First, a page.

|Originally posted by Don Rombach
I think it should also be considered that the manufacturer developed these projector placement specs for a reason.
Sigh... OK, you are new to this, so I'll try to be nice.
Please re-read my post. I took some time to write it. The "specs" the manufacturer "developed" were for 4x3 images. That is NOT what you are projecting. You can decrease the throw distance and get EXACTLY THE SAME WIDTH IMAGE on the crt phosphor as you would with a 4x3 image. Why? Because the image is not square on the crt phosphor. A point that I think you missed. It's a trapezoid, keystone shape. So draw it on a piece of paper, if that helps. Make it 4x3, measure the width. Then truncate it, cut of some of the top, some of the bottom, and it's now 16x9. It's also narrower. Decrease the throw distance about 6% (I did the math once, years ago now). Now you have an image that is the SAME width as the 4x3 image. Have you done anything bad or pushed the projector to do this? NO!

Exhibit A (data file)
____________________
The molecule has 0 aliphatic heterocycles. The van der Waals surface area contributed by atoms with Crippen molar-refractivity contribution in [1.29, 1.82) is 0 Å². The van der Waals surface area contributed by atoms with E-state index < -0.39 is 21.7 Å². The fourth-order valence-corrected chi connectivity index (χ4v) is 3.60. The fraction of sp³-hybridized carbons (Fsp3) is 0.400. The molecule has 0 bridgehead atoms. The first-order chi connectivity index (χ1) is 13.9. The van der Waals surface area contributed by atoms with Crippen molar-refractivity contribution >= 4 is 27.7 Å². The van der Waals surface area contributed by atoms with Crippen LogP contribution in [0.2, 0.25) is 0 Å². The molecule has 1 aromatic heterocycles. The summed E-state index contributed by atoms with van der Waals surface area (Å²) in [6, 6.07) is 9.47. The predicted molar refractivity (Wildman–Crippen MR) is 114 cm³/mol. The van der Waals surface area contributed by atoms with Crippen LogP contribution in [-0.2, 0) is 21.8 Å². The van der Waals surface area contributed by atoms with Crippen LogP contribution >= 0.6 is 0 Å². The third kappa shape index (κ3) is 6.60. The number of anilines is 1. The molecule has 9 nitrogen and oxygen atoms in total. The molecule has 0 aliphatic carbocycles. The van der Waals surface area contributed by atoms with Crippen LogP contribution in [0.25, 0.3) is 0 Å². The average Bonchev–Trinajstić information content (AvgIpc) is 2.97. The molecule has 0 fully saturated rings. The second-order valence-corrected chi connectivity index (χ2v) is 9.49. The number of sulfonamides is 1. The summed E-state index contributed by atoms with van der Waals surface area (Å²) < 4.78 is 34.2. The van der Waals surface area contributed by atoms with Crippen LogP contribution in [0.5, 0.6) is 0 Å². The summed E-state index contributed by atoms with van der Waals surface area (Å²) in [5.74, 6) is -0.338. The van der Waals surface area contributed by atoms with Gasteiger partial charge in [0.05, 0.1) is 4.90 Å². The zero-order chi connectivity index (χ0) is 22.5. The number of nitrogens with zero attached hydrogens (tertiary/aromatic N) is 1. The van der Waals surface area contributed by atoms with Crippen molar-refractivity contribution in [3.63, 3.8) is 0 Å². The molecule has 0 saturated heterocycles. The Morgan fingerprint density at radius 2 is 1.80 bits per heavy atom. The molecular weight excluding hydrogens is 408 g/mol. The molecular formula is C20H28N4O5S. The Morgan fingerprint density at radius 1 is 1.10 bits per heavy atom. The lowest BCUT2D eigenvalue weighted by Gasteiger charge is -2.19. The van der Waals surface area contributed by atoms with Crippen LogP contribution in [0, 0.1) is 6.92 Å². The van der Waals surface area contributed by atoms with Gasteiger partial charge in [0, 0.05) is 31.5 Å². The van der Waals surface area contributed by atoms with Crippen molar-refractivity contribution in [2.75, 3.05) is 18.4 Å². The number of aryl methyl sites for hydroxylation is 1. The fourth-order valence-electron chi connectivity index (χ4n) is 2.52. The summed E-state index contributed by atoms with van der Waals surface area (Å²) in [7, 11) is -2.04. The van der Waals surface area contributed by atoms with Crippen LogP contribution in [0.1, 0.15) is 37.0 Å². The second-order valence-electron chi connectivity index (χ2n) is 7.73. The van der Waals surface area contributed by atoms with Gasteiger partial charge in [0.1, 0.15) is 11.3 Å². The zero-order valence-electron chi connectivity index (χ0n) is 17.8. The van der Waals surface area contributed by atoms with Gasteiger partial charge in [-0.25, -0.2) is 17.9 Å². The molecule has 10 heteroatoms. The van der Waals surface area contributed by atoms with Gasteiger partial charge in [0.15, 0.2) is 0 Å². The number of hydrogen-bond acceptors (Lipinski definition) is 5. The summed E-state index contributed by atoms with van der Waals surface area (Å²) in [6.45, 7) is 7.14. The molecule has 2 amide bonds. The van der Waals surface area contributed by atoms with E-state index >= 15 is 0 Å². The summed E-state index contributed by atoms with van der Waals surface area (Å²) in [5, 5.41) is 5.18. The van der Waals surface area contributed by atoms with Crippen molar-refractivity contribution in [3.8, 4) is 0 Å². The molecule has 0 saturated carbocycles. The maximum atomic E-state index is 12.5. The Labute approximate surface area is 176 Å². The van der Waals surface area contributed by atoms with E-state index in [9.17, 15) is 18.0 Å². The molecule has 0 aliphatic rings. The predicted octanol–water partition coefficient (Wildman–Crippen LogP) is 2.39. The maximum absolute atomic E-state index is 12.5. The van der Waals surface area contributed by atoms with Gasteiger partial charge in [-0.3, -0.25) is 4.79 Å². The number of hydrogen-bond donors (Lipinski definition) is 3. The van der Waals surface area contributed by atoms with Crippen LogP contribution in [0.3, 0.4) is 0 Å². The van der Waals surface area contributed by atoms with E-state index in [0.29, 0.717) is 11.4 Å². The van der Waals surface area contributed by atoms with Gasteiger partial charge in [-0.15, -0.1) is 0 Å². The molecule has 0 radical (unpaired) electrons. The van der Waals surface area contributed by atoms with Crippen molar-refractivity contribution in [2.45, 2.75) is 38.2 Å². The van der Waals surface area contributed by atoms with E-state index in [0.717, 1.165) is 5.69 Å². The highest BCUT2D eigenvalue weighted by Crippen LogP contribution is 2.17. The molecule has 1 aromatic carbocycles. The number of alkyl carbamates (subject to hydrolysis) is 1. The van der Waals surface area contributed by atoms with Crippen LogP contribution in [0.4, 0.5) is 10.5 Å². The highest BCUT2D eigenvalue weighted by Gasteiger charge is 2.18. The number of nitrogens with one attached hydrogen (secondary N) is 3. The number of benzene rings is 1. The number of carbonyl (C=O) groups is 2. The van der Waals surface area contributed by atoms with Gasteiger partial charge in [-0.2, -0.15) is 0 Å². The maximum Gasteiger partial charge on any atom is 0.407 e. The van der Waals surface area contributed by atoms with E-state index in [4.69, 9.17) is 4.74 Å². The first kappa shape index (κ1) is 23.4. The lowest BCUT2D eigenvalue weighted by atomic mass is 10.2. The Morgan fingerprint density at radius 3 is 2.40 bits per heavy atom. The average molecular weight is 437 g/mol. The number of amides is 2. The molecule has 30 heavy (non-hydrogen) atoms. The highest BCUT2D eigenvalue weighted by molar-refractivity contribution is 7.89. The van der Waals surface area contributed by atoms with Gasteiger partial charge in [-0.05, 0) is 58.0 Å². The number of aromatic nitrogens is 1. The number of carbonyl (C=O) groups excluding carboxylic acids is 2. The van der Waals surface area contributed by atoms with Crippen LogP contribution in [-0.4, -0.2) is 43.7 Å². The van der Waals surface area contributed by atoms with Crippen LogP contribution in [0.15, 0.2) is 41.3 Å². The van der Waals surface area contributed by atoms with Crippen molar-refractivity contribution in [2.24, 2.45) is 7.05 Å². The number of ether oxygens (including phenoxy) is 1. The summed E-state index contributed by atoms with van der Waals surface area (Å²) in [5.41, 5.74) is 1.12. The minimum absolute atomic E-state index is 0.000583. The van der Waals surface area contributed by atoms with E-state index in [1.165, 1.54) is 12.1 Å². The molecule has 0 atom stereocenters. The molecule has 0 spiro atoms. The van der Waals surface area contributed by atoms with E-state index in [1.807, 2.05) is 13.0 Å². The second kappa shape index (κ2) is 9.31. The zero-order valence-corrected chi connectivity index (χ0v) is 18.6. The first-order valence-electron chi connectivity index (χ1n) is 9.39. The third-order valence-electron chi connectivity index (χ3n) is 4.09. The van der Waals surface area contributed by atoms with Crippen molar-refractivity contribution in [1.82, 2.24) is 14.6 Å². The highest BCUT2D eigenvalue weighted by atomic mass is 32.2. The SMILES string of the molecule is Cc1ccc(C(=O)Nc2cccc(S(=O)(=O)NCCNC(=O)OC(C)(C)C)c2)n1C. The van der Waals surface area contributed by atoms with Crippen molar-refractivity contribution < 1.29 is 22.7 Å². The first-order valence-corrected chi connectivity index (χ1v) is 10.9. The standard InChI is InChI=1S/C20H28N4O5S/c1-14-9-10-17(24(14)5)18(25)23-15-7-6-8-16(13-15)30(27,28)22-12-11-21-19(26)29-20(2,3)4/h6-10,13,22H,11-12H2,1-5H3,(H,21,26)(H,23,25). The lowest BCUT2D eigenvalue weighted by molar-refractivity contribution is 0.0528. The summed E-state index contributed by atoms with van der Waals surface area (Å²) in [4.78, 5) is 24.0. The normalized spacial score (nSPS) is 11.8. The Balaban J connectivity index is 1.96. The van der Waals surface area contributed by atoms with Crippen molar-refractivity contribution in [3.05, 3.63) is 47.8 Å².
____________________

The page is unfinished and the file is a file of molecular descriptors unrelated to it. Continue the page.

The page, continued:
Now I'm done. You guys can debate this all over again if you want. There was a time when Roger Galvin didn't believe I was right about this, but he changed his mind. Sony used my throw distance specs for trade show setups after they saw the improvement in picture.
Personally I push them further than this, and have many happy customers who will tell you how good the picture is, but hey, it's your projector.
I just did a G70 setup yesterday and I measured 9.8 foot lamberts on a 1.3 gain Studiotek 130, contrast at 80. (Gretag Lightspex, fiber optic probe)